Maybe the departure of ideals from our lives is all to the good. Surely ideals are dangerous: those […]
At the dawn of history, God was a she—or so it appears. Our paleolithic forebears, thirty or more millennia ago, conceived of Nature or the Divine as a cosmic female. They delighted in immortalizing her image on cave walls and in the form of statuettes carved out of stone, bone, ivory, or coal. Undoubtedly, they also used more perishable materials to depict the Great Mother, though these did not survive the ravages of time. The belief in the universal Female was deeply ingrained and vital. However, it underwent a significant transformation during the neolithic age. For, as human experience and conceptual capacities leaped forward, the Great Mother became increasingly personified. She was endowed with special characteristics, a personal if legendary history, and a name.
Until the eighteenth century, it was assumed that human beings are unequal by nature — i.e., that there was a natural human hierarchy. This postulate collapsed with the advent of the idea of natural right and its assumption of an equality of natural order among all human beings.
Plato’s critique of democracy is that democracy does not place a premium on wisdom and knowledge seeking as an inherent good, much like timocracy and oligarchy. Instead, democracy suffers from the failures of the aforementioned systems insofar as it prioritizes wealth and property accumulation as the highest good.
Many naturally assume that growing Western world belief in reincarnation is primarily based on a simultaneous increasing influence of Eastern religion and thought. This assumption is due, in part, that (many) Eastern religions have long known spiritual traditions that incorporate the concept of reincarnation.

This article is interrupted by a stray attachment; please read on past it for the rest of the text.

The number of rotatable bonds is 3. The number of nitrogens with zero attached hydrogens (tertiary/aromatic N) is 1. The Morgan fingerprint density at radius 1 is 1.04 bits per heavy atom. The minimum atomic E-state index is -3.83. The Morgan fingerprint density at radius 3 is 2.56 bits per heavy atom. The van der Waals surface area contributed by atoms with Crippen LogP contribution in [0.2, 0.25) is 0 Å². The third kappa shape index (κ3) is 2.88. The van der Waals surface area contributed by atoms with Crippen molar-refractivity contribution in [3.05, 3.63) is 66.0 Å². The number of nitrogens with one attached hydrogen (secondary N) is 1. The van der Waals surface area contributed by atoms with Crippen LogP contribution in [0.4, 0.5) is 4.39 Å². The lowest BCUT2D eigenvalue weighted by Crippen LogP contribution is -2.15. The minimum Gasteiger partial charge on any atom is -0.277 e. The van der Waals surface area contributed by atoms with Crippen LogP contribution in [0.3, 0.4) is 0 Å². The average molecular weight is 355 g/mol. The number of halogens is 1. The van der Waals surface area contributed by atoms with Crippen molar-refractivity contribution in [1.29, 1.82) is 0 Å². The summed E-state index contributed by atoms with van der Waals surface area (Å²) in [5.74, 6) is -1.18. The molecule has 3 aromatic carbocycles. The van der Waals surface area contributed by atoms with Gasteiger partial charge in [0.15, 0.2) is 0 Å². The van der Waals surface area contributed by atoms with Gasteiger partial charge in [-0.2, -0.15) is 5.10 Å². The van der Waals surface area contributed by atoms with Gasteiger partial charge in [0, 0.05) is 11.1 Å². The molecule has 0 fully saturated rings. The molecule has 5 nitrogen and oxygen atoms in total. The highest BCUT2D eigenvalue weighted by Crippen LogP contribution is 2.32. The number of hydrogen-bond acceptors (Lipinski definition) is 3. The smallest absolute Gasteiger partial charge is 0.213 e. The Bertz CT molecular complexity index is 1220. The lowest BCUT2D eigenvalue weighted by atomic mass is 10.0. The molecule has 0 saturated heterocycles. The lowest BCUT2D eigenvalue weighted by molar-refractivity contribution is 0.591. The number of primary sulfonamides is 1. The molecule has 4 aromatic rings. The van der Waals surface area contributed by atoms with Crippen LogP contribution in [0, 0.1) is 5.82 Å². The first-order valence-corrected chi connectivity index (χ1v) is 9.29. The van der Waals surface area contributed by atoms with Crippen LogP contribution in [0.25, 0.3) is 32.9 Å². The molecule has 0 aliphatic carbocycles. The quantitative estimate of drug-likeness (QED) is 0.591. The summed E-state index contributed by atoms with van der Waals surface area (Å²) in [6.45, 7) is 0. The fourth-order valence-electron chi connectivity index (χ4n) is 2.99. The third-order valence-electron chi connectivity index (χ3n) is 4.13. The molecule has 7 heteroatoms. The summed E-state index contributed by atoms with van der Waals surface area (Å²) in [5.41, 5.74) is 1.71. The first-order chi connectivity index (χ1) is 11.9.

The meaning of life is a philosophical question concerning the significance of life or existence in general. It can also be expressed in different forms, such as “Why are we here?”,”What is life all about?”, and “What is the purpose of existence?” It has been the subject of much philosophical,scientific, and theological speculation throughout history.
I am a Muslim, a Hindu, a Christian, and a Jew— and so are all of you – Mahatma Gandhi
”I am neither Christian, nor Jew, nor Zoroastrian, nor Muslim. I am not of the East, nor of the West, nor of the land, nor of the sea; My place is the Placeless, my trace is the Traceless; ’Tis neither body nor soul, for I belong to the soul of the Beloved. I have put duality away, I have seen that the two worlds are one; I know none other except God.” — RUMI
It is common to hear the outcome of events being described as being the result of fate, destiny or sometimes a result of both.
The word philosophy means “love of wisdom.” Indeed, it is a love of wisdom that guides philosophers to explore the fundamental questions about who we are and why we’re here. On the surface, philosophy is a social science.